The new anti-age­ing win­ter beauty rules

Think the se­cret to dewy skin in win­ter is lash­ings of mois­turiser? Think again. b+ s beauty ed­i­tor Kelsey Feren­cak re­veals how to look age­less all sea­son

The Sunday Telegraph (Sydney) - Body and Soul - - FRONT PAGE -

Amid all the other sea­sonal changes at this time of year, it’s easy to for­get that your skin­care reg­i­men needs to change, too. But even just the cooler, drier air in win­ter is enough to cause a whole range of skin is­sues.

“A lack of mois­ture com­pro­mises the in­tegrity of the bar­rier layer, which in­creases sen­si­tiv­ity, lead­ing to in­flam­ma­tion and age­ing,” ex­plains der­ma­tol­o­gist Dr Natasha Cook, of Sydney skin clinic Dar­linghurst Der­ma­tol­ogy.

While you might think the so­lu­tion is to sim­ply slop on some mois­turiser, that isn’t go­ing to cut it. So get your win­ter game-face on with th­ese ex­pert tips to look­ing and feel­ing fresh all sea­son.


“Get rid of all foam­ing and scrub-like washes as they de­hy­drate the skin and strip it of its good oils as well as ir­ri­tat­ing your skin’s bar­rier func­tion,” Cook says. In­stead, switch to a re­plen­ish­ing oil or lotion.

Next, turn your focus to your make-up bag. Pow­der prod­ucts ex­ac­er­bate fine lines, wrin­kles, red­ness and any dry­ness at this time of year, so opt for liq­uid and cream for­mu­las that give skin an ex­tra hit of hy­dra­tion, smooth over fine lines and cam­ou­flage any dis­coloura­tion.


Do you reach for the heav­i­est cream as soon as your skin shows any hint of dry­ness? You’re hy­drat­ing all wrong! Smoth­er­ing your skin in thick creams again and again can make it re­liant. Not only does this cause it to stop pro­duc­ing its own nat­u­ral hy­dra­tion, but its rate of cell re­newal also de­creases, collagen pro­duc­tion slows down and you’re left with lazy, older-look­ing skin. To get it work­ing at its hy­drated best, quench your skin with a mois­tur­is­ing prod­uct that con­tains ei­ther squalane or hyaluronic acid. Th­ese hy­drat­ing su­per­heroes are eas­ily ab­sorbed and also have age-fight­ing ben­e­fits, so you don’t have to rely on thick for­mu­las.


A US study found that win­ter can age women by al­most five years. “A de­fi­ciency in vi­ta­mins K and D [the lat­ter of which is very com­mon in win­ter, even in Aus­tralia] has a con­sid­er­able neg­a­tive ef­fect on the ap­pear­ance of dark cir­cles and puffy eyes, and can age a woman by 4.7 years,” says anti-age­ing ex­pert Dr Mark Binette. Sea­sonal fa­tigue is more com­mon at this time of year, and dark cir­cles are more ob­vi­ous on skin that hasn’t seen much sun­light, par­tic­u­larly in the un­der-eye area, where it’s thinnest.

To coun­ter­act this, ap­ply a bright­en­ing con­cealer un­der the eye in an in­verted tri­an­gle shape – this will cre­ate a lift­ing ef­fect and help to mask any dark­ness.

If you’re not see­ing much sun­light this win­ter and want to power up your vi­ta­min D lev­els, Cook says that tak­ing a daily oral sup­ple­ment of at least 1000 IU can help to re­duce your risk of a de­fi­ciency.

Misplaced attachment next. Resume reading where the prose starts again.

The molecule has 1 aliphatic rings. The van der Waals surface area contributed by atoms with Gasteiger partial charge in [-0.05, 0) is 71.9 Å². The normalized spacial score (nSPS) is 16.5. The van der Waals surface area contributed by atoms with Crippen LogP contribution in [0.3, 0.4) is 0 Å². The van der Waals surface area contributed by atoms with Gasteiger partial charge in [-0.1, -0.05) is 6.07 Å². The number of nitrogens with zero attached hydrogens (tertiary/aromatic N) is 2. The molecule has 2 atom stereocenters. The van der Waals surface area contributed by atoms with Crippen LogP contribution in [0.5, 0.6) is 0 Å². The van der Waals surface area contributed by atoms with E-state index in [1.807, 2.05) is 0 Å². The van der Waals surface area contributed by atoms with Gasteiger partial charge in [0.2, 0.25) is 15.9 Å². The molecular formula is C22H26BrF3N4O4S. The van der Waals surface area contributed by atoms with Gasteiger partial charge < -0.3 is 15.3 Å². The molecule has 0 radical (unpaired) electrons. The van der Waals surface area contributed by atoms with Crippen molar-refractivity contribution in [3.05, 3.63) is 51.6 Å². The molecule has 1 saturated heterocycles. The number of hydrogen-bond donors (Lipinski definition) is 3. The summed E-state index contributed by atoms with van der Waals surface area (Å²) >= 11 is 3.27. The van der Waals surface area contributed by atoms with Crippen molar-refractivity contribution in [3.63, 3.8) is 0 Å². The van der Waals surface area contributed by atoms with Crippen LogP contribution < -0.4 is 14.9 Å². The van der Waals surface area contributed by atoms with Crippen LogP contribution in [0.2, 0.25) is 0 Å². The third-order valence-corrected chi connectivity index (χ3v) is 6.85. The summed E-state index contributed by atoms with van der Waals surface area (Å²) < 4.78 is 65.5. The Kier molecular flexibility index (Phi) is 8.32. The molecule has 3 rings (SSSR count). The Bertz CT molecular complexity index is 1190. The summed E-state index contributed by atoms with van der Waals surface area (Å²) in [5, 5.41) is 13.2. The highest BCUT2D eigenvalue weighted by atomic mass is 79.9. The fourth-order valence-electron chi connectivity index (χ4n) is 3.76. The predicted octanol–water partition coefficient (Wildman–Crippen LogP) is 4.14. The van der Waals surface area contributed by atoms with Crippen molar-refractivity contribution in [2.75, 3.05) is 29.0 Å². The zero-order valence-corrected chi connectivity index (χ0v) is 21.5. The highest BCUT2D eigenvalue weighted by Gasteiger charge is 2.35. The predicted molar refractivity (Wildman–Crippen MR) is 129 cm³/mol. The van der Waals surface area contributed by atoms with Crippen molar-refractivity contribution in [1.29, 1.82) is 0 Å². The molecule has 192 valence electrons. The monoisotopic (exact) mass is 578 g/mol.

Wear­ing the same blush, eye­shadow and bronzer shades in win­ter as you do in sum­mer can age you, es­pe­cially if your skin tone and tex­ture has changed with the sea­son. Steer clear of shim­mers, pas­tels and browns if you’re paler than usual at this time of year as they can wash out your com­plex­ion and high­light age spots and wrin­kles. In­stead, stick to neu­tral shades in dewy fin­ishes that com­pli­ment your skin tone – think rosy pinks, soft bronzes and rich nudes.


Dull skin is caused by a build-up of dead skin cells, yet most of us seem to leave ex­fo­li­at­ing for the sum­mer months. Although skin can be­come flakey and sen­si­tive in win­ter that doesn’t mean you should avoid ex­fo­li­at­ing, be­cause it’s pos­si­ble to have a ra­di­ant and clear com­plex­ion all year round.

A gen­tle acid ex­fo­liant will keep skin look­ing healthy and bright.

How­ever, if you have sen­si­tive skin, try a gran­ule-based cream (look for sooth­ing in­gre­di­ents such as oat) and al­ter­nate with a gen­tle lac­tic acid ex­fo­liant – lac­tic acid also has humec­tant prop­er­ties so it will hy­drate your skin as it sloughs away the dead cells.


Steer clear of prod­ucts that con­tain as­trin­gents and al­co­hol as th­ese ex­ac­er­bate dry­ness and sen­si­tiv­ity.

“Be care­ful of retinoids as overuse can also in­flame skin dry­ness and sen­si­tiv­ity,” Cook ad­vises. “And up­grade your mois­turiser to one that con­tains humec­tants like shea but­ter, glyc­er­ine or lano­lin as they’ll hold mois­ture in.”


As well as age­ing your skin, win­ter can also age your hair, and it’s not just the sea­sonal changes such as fluc­tu­at­ing tem­per­a­tures and dry­ness you need to look out for. Even the fric­tion from wear­ing scarves and hats can cause hair break­age.

To pro­tect and pre­vent dam­age, de­hy­dra­tion and loss of shine, up your pro­tein in­take – and that means top­i­cally as well as through your diet. Once a week, smooth on a pro­tein hair treat­ment af­ter sham­poo­ing and leave on for at least 10 min­utes to help re­con­struct and re­pair brit­tle strands.

“Lack­ing in vi­ta­mins D and K has a neg­a­tive ef­fect [on skin] and can age a woman by 4.7 years”

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